Banks, financial firms should start old age pension schemes
By Quintus Perera
Sri Lanka's old age dependency, in the future, is growing significantly and would be similar to OECD countries, increasing the potential for banks and financial institutions here to launch old age retirement benefit schemes, says Dr. Shantha P. Yahanpath, a Sydney-based management consultant.
The Sri Lankan specialist was speaking at a recent two-day convention of the Association of Professional Bankers - Sri Lanka held in Colombo. Dr. Yahanpath is principal consultant of AGAPE International, a Sydney-based management and investment consultancy.
He said this would be a novel concept for Sri Lankan bankers to adapt themselves rather than sticking to traditional borrowing and lending.
Dr. Yahanpath told The Sunday Times FT that the total number of dependants is gradually exceeding the working population.
The table shows that the total dependency of 53.3 percent of the population in 2001 would increase to 72.5 percent by 2041.
While the child dependency percentage of 38 percent in 2001 drops to 24.6 in 2041 the old age dependency is seen rising to 47.9 in 2041 from 15.3 in 2001.
Yahanpath said that the drop in the child dependency rate is due to a well-managed birth control programme in Sri Lanka that could compare favourably with developed countries.
Most of the OECD countries have encouraged financial institutions to find solutions to problems created by an aging population with private and public sector participation.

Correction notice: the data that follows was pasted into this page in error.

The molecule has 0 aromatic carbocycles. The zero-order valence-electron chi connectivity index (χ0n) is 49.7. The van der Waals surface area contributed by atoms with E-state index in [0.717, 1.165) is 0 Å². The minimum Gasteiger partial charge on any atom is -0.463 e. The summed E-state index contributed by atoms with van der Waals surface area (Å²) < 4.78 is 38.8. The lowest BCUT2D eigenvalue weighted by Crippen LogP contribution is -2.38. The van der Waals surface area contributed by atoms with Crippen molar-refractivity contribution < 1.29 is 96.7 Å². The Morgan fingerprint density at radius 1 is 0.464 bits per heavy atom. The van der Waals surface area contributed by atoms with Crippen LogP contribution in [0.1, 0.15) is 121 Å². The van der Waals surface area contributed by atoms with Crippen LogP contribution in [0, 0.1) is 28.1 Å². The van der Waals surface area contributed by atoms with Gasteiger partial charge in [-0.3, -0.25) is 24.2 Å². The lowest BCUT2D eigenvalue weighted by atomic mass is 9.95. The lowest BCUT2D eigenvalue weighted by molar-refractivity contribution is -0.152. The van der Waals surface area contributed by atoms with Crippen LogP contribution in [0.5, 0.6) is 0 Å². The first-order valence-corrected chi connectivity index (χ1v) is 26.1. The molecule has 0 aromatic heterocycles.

While there are state pensions in most countries, employer-funded pensions and independent self-funded pensions are common.
He said that in many countries the state sector reduces involvement in pension schemes while the role of the private sector increases.
Apart from traditional private sector players like large insurance companies, the profit segment in this sector has attracted a range of non-insurance finance sector players including banks.
Yahampath said that in Sri Lanka there is an increasing proportion of older people while employment trends show a tendency towards early retirement.
If life expectancy increases and the retiring age is extended to 55 years then the retired population increases further.
Thus Sri Lanka would be in a more complex situation than OECD countries.
If the non-working population requires an increasing proportion of the GDP then the rest of the population will have a decreasing proportion of the GDP and if the problem of retirement savings is not properly addressed, the standard of living of the working population would eventually decrease. He said that if banks look beyond their traditional role as financial intermediaries, the ageing population in Sri Lanka presents attractive opportunities and is a growing market segment with accumulated wealth.
The challenge is to unlock the full commercial potential of this market.
Banks would not be able to find commercially viable solutions to all segments of the market, but, if the private sector can assist with an increasing proportion of the middle class segment, the role of the state would be reduced to that of providing a welfare net to the lower end of the market.
Some of the areas the banks should partner with other private and public sector institutions are - retirement planning products, wealth creation strategies, lifestyle financial planning, reverse mortgages, annuities, pensions, residential accommodation units, self-care units, nursing homes, health insurance and geriatric care.
Copyright © 2001 Wijeya Newspapers Ltd. All rights reserved.